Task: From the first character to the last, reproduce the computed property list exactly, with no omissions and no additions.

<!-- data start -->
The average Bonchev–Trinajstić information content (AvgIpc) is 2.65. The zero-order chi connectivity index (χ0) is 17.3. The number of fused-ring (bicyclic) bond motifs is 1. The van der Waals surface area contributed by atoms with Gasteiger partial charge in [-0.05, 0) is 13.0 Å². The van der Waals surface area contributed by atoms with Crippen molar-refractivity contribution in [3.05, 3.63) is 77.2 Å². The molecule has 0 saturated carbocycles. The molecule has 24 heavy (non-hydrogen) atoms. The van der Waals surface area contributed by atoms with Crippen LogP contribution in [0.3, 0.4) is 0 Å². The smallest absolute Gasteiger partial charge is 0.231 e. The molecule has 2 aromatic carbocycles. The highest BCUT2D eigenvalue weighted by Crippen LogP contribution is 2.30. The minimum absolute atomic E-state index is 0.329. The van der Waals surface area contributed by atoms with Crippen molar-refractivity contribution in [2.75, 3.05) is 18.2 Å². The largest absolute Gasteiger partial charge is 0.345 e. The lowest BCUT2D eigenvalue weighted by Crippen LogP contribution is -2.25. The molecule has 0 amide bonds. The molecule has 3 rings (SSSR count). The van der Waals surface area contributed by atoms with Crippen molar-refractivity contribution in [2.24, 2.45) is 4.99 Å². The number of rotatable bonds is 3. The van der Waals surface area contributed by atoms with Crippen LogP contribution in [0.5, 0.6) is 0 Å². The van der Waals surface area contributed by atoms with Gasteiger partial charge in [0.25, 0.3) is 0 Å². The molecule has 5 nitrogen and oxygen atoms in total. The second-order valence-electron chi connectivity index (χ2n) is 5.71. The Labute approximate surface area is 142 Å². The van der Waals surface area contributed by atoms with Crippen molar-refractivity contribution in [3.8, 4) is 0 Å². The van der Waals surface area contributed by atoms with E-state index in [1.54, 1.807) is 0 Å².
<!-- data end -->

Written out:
The average Bonchev–Trinajstić information content (AvgIpc) is 2.65. The zero-order chi connectivity index (χ0) is 17.3. The number of fused-ring (bicyclic) bond motifs is 1. The van der Waals surface area contributed by atoms with Gasteiger partial charge in [-0.05, 0) is 13.0 Å². The van der Waals surface area contributed by atoms with Crippen molar-refractivity contribution in [3.05, 3.63) is 77.2 Å². The molecule has 0 saturated carbocycles. The molecule has 24 heavy (non-hydrogen) atoms. The van der Waals surface area contributed by atoms with Crippen LogP contribution in [0.3, 0.4) is 0 Å². The smallest absolute Gasteiger partial charge is 0.231 e. The molecule has 2 aromatic carbocycles. The highest BCUT2D eigenvalue weighted by Crippen LogP contribution is 2.30. The minimum absolute atomic E-state index is 0.329. The van der Waals surface area contributed by atoms with Crippen molar-refractivity contribution in [2.75, 3.05) is 18.2 Å². The largest absolute Gasteiger partial charge is 0.345 e. The lowest BCUT2D eigenvalue weighted by Crippen LogP contribution is -2.25. The molecule has 0 amide bonds. The molecule has 3 rings (SSSR count). The van der Waals surface area contributed by atoms with Crippen molar-refractivity contribution in [2.24, 2.45) is 4.99 Å². The number of rotatable bonds is 3. The van der Waals surface area contributed by atoms with Crippen LogP contribution in [0.5, 0.6) is 0 Å². The van der Waals surface area contributed by atoms with Gasteiger partial charge in [0.25, 0.3) is 0 Å². The molecule has 5 nitrogen and oxygen atoms in total. The second-order valence-electron chi connectivity index (χ2n) is 5.71. The Labute approximate surface area is 142 Å². The van der Waals surface area contributed by atoms with Crippen molar-refractivity contribution in [3.8, 4) is 0 Å². The van der Waals surface area contributed by atoms with E-state index in [1.54, 1.807) is 0 Å².